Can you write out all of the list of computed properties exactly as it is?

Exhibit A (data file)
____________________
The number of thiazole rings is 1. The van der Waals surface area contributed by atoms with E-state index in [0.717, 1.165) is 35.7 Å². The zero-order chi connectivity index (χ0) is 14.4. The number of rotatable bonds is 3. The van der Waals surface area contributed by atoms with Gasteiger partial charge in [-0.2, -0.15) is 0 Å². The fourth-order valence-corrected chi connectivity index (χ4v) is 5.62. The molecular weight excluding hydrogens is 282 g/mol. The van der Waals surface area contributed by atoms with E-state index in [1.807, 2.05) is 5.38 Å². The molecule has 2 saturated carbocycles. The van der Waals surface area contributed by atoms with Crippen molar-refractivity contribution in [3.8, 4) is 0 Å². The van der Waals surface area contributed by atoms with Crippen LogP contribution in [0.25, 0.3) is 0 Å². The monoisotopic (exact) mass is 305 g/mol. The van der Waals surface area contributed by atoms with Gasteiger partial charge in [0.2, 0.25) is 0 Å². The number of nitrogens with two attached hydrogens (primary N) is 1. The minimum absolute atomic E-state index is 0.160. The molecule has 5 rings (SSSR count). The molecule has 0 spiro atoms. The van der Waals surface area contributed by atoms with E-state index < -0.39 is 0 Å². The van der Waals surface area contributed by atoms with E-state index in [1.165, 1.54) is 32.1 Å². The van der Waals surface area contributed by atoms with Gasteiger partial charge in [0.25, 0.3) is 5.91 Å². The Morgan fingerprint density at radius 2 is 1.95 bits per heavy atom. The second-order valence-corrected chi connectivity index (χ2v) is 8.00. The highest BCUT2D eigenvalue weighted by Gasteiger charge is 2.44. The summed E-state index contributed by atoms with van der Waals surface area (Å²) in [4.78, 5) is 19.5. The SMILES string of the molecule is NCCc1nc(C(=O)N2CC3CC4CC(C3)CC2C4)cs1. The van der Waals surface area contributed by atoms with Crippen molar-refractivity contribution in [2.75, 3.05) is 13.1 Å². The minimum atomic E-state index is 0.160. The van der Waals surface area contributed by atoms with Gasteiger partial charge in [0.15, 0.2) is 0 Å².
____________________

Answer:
The number of thiazole rings is 1. The van der Waals surface area contributed by atoms with E-state index in [0.717, 1.165) is 35.7 Å². The zero-order chi connectivity index (χ0) is 14.4. The number of rotatable bonds is 3. The van der Waals surface area contributed by atoms with Gasteiger partial charge in [-0.2, -0.15) is 0 Å². The fourth-order valence-corrected chi connectivity index (χ4v) is 5.62. The molecular weight excluding hydrogens is 282 g/mol. The van der Waals surface area contributed by atoms with E-state index in [1.807, 2.05) is 5.38 Å². The molecule has 2 saturated carbocycles. The van der Waals surface area contributed by atoms with Crippen molar-refractivity contribution in [3.8, 4) is 0 Å². The van der Waals surface area contributed by atoms with Crippen LogP contribution in [0.25, 0.3) is 0 Å². The monoisotopic (exact) mass is 305 g/mol. The van der Waals surface area contributed by atoms with Gasteiger partial charge in [0.2, 0.25) is 0 Å². The number of nitrogens with two attached hydrogens (primary N) is 1. The minimum absolute atomic E-state index is 0.160. The molecule has 5 rings (SSSR count). The molecule has 0 spiro atoms. The van der Waals surface area contributed by atoms with E-state index < -0.39 is 0 Å². The van der Waals surface area contributed by atoms with E-state index in [1.165, 1.54) is 32.1 Å². The van der Waals surface area contributed by atoms with Gasteiger partial charge in [0.25, 0.3) is 5.91 Å². The Morgan fingerprint density at radius 2 is 1.95 bits per heavy atom. The second-order valence-corrected chi connectivity index (χ2v) is 8.00. The highest BCUT2D eigenvalue weighted by Gasteiger charge is 2.44. The summed E-state index contributed by atoms with van der Waals surface area (Å²) in [4.78, 5) is 19.5. The SMILES string of the molecule is NCCc1nc(C(=O)N2CC3CC4CC(C3)CC2C4)cs1. The van der Waals surface area contributed by atoms with Crippen molar-refractivity contribution in [2.75, 3.05) is 13.1 Å². The minimum atomic E-state index is 0.160. The van der Waals surface area contributed by atoms with Gasteiger partial charge in [0.15, 0.2) is 0 Å².